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Opinions of teachers and primary education students on the use of literary language from the first to fifth grade of primary school

Nataša Indjić (2022) Opinions of teachers and primary education students on the use of literary language from the first to fifth grade of primary school. MSc thesis.

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    Abstract

    In Slovenia, several official state documents stipulate that teaching must be conducted in Slovene (Constitution of the Republic of Slovenia [URS]; Primary School Act [ZOsn], 2013; Public Use of Slovene Act [ZJRS], 2010). Therefore, in schools, teachers must speak Slovene, and the most appropriate choice for this is literary language (Poznanovič Jezeršek, etc., 2018; Kunst Gnamuš, 1992; Petek, 2014; Gomboc, 2009). Research by Jožef (2019) concluded that most teachers follow these recommendations and mostly try to express themselves in literary language. She also found that most teachers correct students when they use colloquial language or dialect. Petek (2019a) stresses that teachers should be properly trained in public speaking. Public speaking skills need to be learned; furthermore, it is necessary to prepare for speeches in advance. In his works (Petek, 2019a; Petek, 2019b), Petek also defines the procedures for developing the ability to speak in public and the possibility to effectively prepare for a speech performance, namely: the speaker should choose an appropriate social and functional language genre and the semantically appropriate words. The speaker should also pay attention to grammatical correctness and orthoepy. When giving speeches, the speaker should use familiar and frequently used words. In this context, we would like to draw attention to the opinions of authors Šebjanič Oražem (2020) and Majdič (2003), who state that beginner teachers have less developed speaking and listening skills and are more likely to make spelling mistakes. One of the most common mistakes is a lack of mastery of the corpus orthoepy norm. In this master’s thesis, we researched the opinions of teachers and students of primary school education (from 1st to 5th grade) regarding the teacher’s use of literary and non-literary language with pupils in the classroom and outside of it. The sample included 86 primary school teachers and 101 primary education students in the academic year of 2020/21. The research aims were to obtain the general opinion of teachers and students on the use of literary and non-literary language in classroom education, in cognitive and relational speech, in each subject (we chose all the subjects taught by the primary school teacher in grades 1, 2, 3, 4 or 5), and outside of the regular school curriculum. We were mainly interested in whether there are any discrepancies in their opinion on the use of a particular social language genre. We also wanted to determine whether opinions differed according to the teacher’s area of origin, the years of service, the grade they taught, and the year of study of the students. Based on the answers obtained from the questionnaire and the analysis carried out with SPSS, we found primary school teachers and students of primary school education mostly agreed with using literary colloquial language when speaking to pupils, both inside and outside of the classroom. At the very least, the respondents agreed with the use of non-literary language (excluding geographical dialects). The same findings applied to language genres in cognitive and relational speech, outside the classroom, and for individual school subjects. More than half of the teachers and students also agreed with using the corpus language in cognitive speech and the school subject of Slovene. Outside the classroom, most students also agreed with the use of geographical dialects, though the proportion of teachers who agreed was much lower. Thus, in general, teachers and students did not agree with the use of non-literary language in the classroom. We did not notice any significant differences in the opinion on the use of each language genre in school among teachers, depending on the grade they teach. The majority of teachers in all classes agreed with using literary colloquial language in the classroom. The majority of teachers teaching in grades 2 and 3 also agreed with the use of the corpus language. We also found no significant differences between teachers according to their years of service and between students according to their year of study. Almost all teachers and students agreed with the use of literary colloquial language in the classroom. Due to the unrepresentative sample in each Slovenian region, we did not get a general answer as to the differences between the teachers’ and students’ opinions according to their statistical region. As a result, research question number 5 was not answered. However, we found that, in most Slovenian regions, teachers and students typically agreed with the use of literary colloquial language, and the majority disagreed with the use of non-literary language. The teachers’ and students’ opinions on all the answers to the research questions are broadly in line with our findings from the literature cited in the theoretical part of this master’s thesis. According to the curriculum of the school subject of Slovene (Poznanovič Jezeršek etc., 2018) and to some other authors (Kunst Gnamuš, 1992; Petek, 2014; Gomboc, 2009), teachers should communicate with pupils in literary language. Regardless of the question, the majority of teachers and students also agree to the use of literary colloquial language (rarely also corpus language) when speaking to pupils inside the classroom and outside of it. The teachers’ and students’ answers enabled us to formulate guidelines for the use of each language genre of the Slovene language, in and outside the classroom. The main focus of the guidelines is to teach in the corpus language or literary colloquial language, using some elements of the pupils’ geographical dialect when necessary. This should apply to all grades across all subjects, regardless of the statistical region in which the school is located. Teachers should also follow these guidelines when speaking to pupils outside the classroom. However, the use of languages of interest and urban languages is inappropriate in the school environment (both inside and outside the classroom).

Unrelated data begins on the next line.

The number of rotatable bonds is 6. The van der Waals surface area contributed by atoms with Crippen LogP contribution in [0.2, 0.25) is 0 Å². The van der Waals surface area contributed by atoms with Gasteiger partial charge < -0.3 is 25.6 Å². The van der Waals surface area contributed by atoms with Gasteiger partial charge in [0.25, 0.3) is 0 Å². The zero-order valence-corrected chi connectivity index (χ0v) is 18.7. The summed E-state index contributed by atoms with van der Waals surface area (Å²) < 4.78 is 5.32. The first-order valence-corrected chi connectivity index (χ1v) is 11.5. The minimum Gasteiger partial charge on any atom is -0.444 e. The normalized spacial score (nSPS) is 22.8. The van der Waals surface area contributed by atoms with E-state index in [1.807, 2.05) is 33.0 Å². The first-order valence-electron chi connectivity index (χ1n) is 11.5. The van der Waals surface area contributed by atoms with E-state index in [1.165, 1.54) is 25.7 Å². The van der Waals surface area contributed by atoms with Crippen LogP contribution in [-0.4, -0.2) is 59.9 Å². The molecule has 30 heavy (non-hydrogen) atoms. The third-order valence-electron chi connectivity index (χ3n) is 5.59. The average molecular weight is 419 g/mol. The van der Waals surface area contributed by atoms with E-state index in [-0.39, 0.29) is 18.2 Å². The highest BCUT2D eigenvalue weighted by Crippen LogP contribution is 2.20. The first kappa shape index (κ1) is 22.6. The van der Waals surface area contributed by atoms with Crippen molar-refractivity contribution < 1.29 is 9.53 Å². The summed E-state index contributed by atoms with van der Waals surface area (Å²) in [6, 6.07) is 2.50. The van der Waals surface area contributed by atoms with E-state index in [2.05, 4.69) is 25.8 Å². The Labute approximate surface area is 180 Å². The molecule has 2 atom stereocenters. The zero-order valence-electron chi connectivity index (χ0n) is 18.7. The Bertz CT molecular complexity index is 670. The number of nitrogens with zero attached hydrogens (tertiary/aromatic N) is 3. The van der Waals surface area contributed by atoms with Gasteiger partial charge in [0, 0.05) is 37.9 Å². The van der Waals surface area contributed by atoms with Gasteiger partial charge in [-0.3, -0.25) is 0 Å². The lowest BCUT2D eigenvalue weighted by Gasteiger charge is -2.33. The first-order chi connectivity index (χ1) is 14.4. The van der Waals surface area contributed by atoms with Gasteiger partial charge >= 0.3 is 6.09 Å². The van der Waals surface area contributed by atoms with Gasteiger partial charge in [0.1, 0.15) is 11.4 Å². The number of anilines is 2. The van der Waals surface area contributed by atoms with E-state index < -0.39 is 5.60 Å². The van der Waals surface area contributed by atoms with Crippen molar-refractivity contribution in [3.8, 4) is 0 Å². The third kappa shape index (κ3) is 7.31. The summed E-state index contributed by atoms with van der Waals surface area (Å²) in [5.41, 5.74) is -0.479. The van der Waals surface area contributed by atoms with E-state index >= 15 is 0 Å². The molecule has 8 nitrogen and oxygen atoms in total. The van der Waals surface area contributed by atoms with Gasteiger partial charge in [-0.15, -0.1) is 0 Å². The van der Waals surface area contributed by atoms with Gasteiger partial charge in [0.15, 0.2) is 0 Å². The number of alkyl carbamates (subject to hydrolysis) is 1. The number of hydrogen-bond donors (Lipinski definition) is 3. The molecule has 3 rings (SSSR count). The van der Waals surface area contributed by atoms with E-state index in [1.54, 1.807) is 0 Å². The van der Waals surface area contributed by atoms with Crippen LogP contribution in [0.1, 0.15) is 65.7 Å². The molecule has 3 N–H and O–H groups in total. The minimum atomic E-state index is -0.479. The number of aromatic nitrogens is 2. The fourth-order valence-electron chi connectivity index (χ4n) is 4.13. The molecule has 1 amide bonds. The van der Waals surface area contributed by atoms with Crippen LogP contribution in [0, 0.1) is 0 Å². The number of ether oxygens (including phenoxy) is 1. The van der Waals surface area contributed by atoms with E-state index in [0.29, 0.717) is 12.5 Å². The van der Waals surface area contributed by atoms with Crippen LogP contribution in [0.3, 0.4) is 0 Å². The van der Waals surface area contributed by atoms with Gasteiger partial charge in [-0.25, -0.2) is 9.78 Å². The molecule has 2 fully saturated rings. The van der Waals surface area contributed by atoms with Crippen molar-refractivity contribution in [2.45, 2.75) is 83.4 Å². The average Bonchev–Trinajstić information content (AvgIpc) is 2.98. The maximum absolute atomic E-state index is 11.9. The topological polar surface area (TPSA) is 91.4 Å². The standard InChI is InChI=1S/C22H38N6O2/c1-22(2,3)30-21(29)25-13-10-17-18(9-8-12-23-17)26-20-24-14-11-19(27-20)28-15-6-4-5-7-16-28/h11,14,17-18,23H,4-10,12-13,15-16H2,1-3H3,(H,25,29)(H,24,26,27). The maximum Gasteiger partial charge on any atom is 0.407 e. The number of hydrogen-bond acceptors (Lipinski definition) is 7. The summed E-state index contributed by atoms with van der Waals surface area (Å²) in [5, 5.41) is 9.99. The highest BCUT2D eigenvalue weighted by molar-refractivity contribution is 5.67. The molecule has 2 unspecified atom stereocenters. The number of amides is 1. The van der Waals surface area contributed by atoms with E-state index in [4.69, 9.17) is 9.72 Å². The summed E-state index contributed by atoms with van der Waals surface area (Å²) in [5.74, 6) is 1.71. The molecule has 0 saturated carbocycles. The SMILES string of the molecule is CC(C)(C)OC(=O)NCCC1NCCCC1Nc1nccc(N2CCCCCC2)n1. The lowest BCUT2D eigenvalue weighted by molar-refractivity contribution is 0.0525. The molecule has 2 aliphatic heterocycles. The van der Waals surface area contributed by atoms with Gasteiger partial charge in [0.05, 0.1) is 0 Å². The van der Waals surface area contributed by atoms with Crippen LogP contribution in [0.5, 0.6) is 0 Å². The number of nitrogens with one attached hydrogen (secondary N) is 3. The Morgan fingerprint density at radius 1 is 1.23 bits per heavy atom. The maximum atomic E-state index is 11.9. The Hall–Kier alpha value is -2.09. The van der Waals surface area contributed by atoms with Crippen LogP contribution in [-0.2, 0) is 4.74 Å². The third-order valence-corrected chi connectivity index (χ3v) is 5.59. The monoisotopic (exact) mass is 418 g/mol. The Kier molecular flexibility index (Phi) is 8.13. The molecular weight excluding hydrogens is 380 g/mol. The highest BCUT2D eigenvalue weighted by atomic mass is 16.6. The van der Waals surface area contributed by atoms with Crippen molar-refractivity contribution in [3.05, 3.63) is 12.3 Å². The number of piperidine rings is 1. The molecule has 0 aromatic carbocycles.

Item Type: Thesis (MSc thesis)
    Keywords: literary language, classroom language, Slovenian, first to fifth grade of primary school, opinion comparison
    Number of Pages: 139
    Language of Content: Slovenian
    Mentor / Comentors:
    Mentor / ComentorsIDFunction
    izr. prof. dr. Tomaž PetekMentor
    Link to COBISS: https://plus.si.cobiss.net/opac7/bib/peflj/115037187
    Institution: University of Ljubljana
    Department: Faculty of Education
    Item ID: 7284
    Date Deposited: 12 Jul 2022 11:20
    Last Modified: 12 Jul 2022 11:20
    URI: http://pefprints.pef.uni-lj.si/id/eprint/7284